Often times, small business owners find difficulties in obtaining financing for their businesses without putting their personal assets up as collateral. With this, tapping into your home equity is a tempting alternative but should be carefully considered.
In general, interest on debt used to acquire and operate your business is deductible against that business. However, debt secured by your home may be nondeductible, only partially deductible or fully deductible against your business.
Home mortgage interest is limited to the interest on $1 million of acquisition debt and $100,000 of equity debt secured by a taxpayer’s primary residence and designated second home. The interest on the debts within these limits can only be treated as home mortgage interest and must be deducted as part of your itemized deductions. Only the excess can be deducted for your business, provided that the use of the funds can be traced to your business use. This creates a number of problems:
- Using the Standard Deduction – If you do not itemize your deductions, you will be unable to deduct the interest on the first $100,000 of the equity debt, which cannot be allocated to your business.
- Subject to the AMT – Even if you do itemize your deductions, if you happen to be subject to the alternative minimum tax (AMT), you still would not be able to deduct the first $100,000 of equity debt interest, since it is not allowed as a deduction for AMT purposes.
- Subject to Self-Employment (SE) Tax – Your self-employment tax (Social Security and Medicare) is based on the net profits from your business. If the net profit is higher, because not all of the interest is deductible by the business, your SE tax may also be higher.
Example: Suppose the mortgage you incurred to purchase your home (acquisition debt) has a current balance of $165,000 and your home is worth $400,000. You need $150,000 to acquire a new business. To obtain the needed cash at the best interest rates, you decide to refinance your home mortgage for $315,000. The interest on this new loan will be allocated as follows:
New Loan: $ 315,000
Part Representing Acquisition Debt <165,000> 52.38%
Balance $ 150,000
First $100,000 Treated as Home Equity Debt <100,000> 31.75%
Balance Traced to Business Use $ 50,000 15.87%
If the interest for the year on the refinanced debt was $10,000, then that interest would be deducted as follows:
Itemized Deduction Regular Tax $ 8,413 84.13%
Itemized Deduction Alternative Minimum Tax $ 5,238 52.38%
Business Expense $ 1,587 15.87%
There is a special tax election that allows you to treat any specified home loan as not secured by the home. If you file this election, then interest on the loan can no longer be deducted as home mortgage interest, since tax law requires that qualified home mortgage debt be secured by the home. However, this election would allow the normal interest tracing rules to apply to that unsecured debt. This might be a smart move if the entire proceeds were used for business and all of the interest expense could be treated as a business expense. However, if the loan were a mixed-use loan and part of it actually represented home debt (such as a refinanced home loan), then the part that represented the home debt could not be allocated back to the home, and the interest on that portion of the debt would become nondeductible and would provide no tax benefit.
As you can see, using equity from your home can create some complex tax situations. Please contact Dagley & Co. for assistance in determining the best solution for your particular tax situation.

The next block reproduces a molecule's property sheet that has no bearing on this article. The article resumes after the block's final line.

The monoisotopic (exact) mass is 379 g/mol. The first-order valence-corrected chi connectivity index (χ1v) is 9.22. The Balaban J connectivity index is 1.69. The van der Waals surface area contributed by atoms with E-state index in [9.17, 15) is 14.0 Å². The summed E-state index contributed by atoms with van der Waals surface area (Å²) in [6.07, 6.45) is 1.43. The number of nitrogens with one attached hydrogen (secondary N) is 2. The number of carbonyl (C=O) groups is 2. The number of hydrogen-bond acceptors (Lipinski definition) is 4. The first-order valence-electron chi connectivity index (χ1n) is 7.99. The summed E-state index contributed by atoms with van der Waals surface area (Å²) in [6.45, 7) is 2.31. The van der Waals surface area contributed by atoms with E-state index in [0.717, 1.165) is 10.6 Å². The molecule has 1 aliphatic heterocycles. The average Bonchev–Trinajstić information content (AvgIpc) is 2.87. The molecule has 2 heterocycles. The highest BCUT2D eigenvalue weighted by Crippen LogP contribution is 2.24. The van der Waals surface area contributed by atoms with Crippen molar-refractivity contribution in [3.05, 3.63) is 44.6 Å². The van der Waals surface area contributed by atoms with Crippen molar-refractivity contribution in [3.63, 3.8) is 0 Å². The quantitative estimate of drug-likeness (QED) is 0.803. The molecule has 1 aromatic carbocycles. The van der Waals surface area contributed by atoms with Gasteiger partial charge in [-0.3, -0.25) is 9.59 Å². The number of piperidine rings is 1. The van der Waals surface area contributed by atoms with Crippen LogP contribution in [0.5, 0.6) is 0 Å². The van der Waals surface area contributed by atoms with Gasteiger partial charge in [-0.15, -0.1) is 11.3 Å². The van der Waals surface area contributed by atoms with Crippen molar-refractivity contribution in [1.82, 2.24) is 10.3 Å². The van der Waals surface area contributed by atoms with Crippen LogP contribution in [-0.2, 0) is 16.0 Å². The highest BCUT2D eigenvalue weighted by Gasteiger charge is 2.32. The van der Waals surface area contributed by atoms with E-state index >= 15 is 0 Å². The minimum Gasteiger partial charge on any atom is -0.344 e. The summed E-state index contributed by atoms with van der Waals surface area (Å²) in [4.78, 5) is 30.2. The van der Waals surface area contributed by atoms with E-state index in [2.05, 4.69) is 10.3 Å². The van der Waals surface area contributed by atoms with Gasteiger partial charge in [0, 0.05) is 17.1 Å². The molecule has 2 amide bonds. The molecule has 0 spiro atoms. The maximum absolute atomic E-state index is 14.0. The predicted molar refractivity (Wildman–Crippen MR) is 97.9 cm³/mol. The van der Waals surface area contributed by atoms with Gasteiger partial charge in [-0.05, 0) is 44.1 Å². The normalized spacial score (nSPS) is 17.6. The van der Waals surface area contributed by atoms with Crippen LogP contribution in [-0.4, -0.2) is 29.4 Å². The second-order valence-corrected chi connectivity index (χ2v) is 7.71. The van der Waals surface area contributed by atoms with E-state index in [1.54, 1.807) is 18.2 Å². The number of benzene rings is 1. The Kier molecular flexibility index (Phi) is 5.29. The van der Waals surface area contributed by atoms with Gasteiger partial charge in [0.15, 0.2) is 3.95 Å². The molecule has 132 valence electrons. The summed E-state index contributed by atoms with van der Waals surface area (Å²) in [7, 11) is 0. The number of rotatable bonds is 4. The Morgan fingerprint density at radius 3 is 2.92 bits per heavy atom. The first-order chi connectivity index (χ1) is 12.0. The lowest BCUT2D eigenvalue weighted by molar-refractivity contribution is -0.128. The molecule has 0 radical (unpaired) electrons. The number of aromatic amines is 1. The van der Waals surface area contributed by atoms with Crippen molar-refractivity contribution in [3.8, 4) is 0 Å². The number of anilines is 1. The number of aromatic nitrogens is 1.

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The IRS is watching and currently they are checking to see if taxpayers are deducting too much home equity debt interest. But you need to know that not all home-mortgage interest is deductible. Generally, taxpayers are allowed to deduct the interest on up to $1 million of home acquisition debt (includes subsequent debt incurred to make improvements, but not repairs) and the interest on up to $100,000 of home equity debt. Equity debt is debt not incurred to acquire or improve the home. Taxpayers frequently exceed the equity debt limit and fail to adjust their interest deduction accordingly.
The best way to explain this interest deduction limitation is by example. Let’s assume you have never refinanced the original loan that was used to purchase your home, and the current principal balance of that acquisition debt is less than $1 million. However, you also have a line of credit on the home, and the debt on that line of credit is treated as equity debt. If the balance on that line of credit is $120,000, then you have exceeded the equity debt limitation and only 83.33% ($100,000/$120,000) of the equity line interest is deductible as home mortgage interest on Schedule A. The balance is not deductible unless you can trace the use of the excess debt to either investment or business use. If traceable to investments, the interest you pay on the amount traceable would be deductible as investment interest, which is also deducted on Schedule A but is limited to an amount equal to your net investment income (investment income less investment expenses). If the excess debt was used for business, you could deduct the interest on that excess debt on the appropriate business schedule.
Alternatively, the IRS allows you to elect to treat the equity line debt as “not secured” by the home, which would allow the interest on the entire equity debt to be traced to its use and deducted on the appropriate schedule if deductible. For instance, you borrow from the equity line for a down payment on a rental. If you make the “not secured” election, the interest on the amount borrowed for the rental down payment would be deductible on the Schedule E rental income and expense schedule and not subject to the home equity debt limitations.